How do you know if a building is rent-controlled?

Get Legal Help Today

 Secured with SHA-256 Encryption

How do you know if a building is rent-controlled?

I am a new potential apartment building owner. It is occupied but I am buying it out of bankruptcy. Does this effect the rent-control laws?

Asked on August 1, 2011 District of Columbia

Answers:

FreeAdvice Contributing Attorney / FreeAdvice Contributing Attorney

Answered 10 years ago | Contributor

If you are buying an apartment building from a bankruptcy estate and want to know if the building is subject to rent control, you need to contact the bankruptcy trustee to ask that question and ask to see copies of all leases and the payment history for the building. From the written leases, you can determine if monthly rental is below market rate and if so, the building is probably subject to rent control.

You should also hire a real estate agent or an attorney to contact any governmental enity in the city/town where the building you are interested in buying is located to ask if it is subject to rent control. Most municipalities that have rent control have agencies in charge of enforcing its provisions. If the municipality where the unit you wish to purchase has rent control, go down to the agency in charge of enforcing rent control to see if the building is subject to its provisions and is registered.

You need to undertake your own due diligence to make an informed decsion in making an offer to purchase the building. Buying the building in a bankruptcy does not take it out of rent control restrictions ofit is subject to rent control.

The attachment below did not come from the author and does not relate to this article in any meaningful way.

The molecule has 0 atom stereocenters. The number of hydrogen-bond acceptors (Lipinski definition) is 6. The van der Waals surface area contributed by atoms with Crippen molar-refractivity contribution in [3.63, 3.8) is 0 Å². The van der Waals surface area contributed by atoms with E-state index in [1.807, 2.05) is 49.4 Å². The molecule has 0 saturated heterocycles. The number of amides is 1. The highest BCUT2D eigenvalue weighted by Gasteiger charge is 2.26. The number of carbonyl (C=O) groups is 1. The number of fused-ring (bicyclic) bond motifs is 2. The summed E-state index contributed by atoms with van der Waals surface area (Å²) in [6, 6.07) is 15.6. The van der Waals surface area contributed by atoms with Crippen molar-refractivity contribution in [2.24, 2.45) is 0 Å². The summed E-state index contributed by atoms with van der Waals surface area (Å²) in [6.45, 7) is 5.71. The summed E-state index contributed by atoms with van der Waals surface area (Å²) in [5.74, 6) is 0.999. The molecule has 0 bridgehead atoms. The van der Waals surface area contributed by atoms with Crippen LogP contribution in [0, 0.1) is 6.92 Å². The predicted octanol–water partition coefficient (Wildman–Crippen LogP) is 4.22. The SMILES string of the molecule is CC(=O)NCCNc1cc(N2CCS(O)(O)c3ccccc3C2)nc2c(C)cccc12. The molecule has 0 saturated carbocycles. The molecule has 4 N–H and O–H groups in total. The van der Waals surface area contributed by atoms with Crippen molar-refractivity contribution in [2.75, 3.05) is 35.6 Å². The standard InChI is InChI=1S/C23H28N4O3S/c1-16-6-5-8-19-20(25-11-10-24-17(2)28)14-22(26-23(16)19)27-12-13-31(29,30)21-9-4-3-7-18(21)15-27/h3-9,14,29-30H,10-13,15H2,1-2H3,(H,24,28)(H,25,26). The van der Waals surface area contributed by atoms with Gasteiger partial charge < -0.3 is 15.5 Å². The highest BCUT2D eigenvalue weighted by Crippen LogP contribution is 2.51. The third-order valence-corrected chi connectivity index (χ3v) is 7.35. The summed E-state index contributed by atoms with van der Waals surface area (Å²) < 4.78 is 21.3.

Good luck.

You need to


IMPORTANT NOTICE: The Answer(s) provided above are for general information only. The attorney providing the answer was not serving as the attorney for the person submitting the question or in any attorney-client relationship with such person. Laws may vary from state to state, and sometimes change. Tiny variations in the facts, or a fact not set forth in a question, often can change a legal outcome or an attorney's conclusion. Although AttorneyPages.com has verified the attorney was admitted to practice law in at least one jurisdiction, he or she may not be authorized to practice law in the jurisdiction referred to in the question, nor is he or she necessarily experienced in the area of the law involved. Unlike the information in the Answer(s) above, upon which you should NOT rely, for personal advice you can rely upon we suggest you retain an attorney to represent you.

Get Legal Help Today

Find the right lawyer for your legal issue.

 Secured with SHA-256 Encryption